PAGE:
Alex Kotlowitz

Alex Kotlowitz is an Illinois-based nonfiction writer and journalist.

Selected Works:

There Are No Children Here: The Story Of Two Boys Growing Up In The Other AmericaThe Other Side of the River: A Story of Two TownsNever a City So Real

Recognition:

Helen B. Bernstein Award for Excellence in Journalism, the Carl Sandburg Award, and a Christopher Award (There Are No Children Here: The Story of Two Boys Growing Up in the Other America). New York Public Library selected There Are No Children Here as one of the 150 most important books of the century.

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Which one or two American books or plays would you yourself recommend to the foreign leaders?

Tony Lukas's Common Ground. It speaks to the most profound divisions in this country, having everything to do with class, race and culture. Also John Steinbeck's The Grapes of Wrath, which speaks to the best and worst of this country.

Who in your childhood—for example, parent or teacher—encouraged you to read books, and which one or two books do you remember most fondly?

Our living room walls were covered with books, hundreds of them, from floor to ceiling. It was a given that if my brother or I wanted to understand ourselves or the world, it was all along those walls.

Old Yeller is the first book to make me cry (which as a young boy I tried to keep from everyone else). Dostoevsky's Crime and Punishment, in an odd sort of way, made my adolescence feel less dark. It gave me perspective.

Which books by writers of the other G8 countries (Canada, France, Germany, Italy, Japan, Russia, the United Kingdom) have been most important to you as a writer?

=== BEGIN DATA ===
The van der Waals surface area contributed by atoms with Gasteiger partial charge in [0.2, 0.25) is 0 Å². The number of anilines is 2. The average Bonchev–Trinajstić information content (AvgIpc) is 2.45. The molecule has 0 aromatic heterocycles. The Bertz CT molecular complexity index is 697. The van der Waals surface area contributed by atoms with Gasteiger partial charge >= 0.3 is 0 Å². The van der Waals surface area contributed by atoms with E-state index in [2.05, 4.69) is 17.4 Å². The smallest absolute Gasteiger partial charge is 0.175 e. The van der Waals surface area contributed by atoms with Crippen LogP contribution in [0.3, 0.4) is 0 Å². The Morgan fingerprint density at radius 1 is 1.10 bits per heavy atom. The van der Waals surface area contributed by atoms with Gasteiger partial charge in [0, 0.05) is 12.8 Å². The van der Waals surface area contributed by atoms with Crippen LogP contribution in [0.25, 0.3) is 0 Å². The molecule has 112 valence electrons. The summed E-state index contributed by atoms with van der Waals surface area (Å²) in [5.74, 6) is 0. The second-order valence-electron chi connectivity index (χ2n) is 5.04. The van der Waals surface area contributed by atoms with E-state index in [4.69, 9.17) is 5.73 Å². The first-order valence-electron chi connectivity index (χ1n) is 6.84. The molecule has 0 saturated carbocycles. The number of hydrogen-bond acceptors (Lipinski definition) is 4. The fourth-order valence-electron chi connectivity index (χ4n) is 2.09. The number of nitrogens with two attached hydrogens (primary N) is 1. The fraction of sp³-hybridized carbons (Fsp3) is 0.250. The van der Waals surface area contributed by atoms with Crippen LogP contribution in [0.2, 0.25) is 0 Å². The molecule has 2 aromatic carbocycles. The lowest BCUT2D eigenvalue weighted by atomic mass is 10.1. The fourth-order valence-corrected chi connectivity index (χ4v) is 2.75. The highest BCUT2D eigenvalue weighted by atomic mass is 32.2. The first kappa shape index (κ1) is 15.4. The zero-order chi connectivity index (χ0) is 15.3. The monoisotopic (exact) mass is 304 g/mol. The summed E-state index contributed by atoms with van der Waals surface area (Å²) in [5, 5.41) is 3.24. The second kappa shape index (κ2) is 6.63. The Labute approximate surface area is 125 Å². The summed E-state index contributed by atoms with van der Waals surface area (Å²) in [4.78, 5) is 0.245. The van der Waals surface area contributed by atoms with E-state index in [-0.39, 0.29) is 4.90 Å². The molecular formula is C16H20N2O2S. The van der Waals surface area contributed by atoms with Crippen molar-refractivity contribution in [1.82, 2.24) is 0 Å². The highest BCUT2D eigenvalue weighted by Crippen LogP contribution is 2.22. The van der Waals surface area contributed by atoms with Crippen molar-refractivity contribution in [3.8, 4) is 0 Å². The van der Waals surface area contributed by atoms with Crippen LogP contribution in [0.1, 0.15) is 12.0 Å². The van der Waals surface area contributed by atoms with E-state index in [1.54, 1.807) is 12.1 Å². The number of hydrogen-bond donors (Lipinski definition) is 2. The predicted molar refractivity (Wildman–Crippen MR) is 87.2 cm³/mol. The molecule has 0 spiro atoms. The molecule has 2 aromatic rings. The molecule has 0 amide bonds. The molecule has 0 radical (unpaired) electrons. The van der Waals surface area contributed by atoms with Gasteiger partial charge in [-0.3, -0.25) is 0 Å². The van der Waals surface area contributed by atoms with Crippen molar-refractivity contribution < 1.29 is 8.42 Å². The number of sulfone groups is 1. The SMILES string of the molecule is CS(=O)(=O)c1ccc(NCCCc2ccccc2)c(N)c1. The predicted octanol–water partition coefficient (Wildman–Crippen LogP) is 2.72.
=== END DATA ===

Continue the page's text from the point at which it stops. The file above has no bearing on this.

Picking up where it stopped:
Dostoevsky's Crime and Punishment and The Brothers Karamazov. Günter Grass's The Tin Drum. Just about anything by George Orwell, especially his nonfiction.



What is the Power of the Word Exhibit?

Power of the Word: Leaders, Readers and Writers is the first online exhibition of The American Writers Museum. As world leaders gather in the U.S. this spring, The American Writers Museum Foundation is inviting American writers and readers to explore the power of the word and join in a discussion of how American books can help readers in other parts of the world better understand our culture.

Leaders Gallery

An exploration into what some of the world’s most powerful leaders like to read, and how reading has influenced them.

Writers Gallery

American writers comment on their early experiences with reading and name the books they think world leaders should read in order to better understand American culture.

Readers Gallery

An interactive, open forum where readers are invited to join the discussion by answering the question: Which American works of literature do you think leaders from other nations should read in order to gain a better understanding of America?

We would like to thank our exhibit sponsors for their generous support:

     

What is The American Writers Museum?

The mission of The American Writers Museum Foundation is to establish the first national museum in the United States dedicated to engaging the public in celebrating American writers and exploring their influence on our history, our identity, our culture and our daily lives. Learn more at www.americanwritersmuseum.org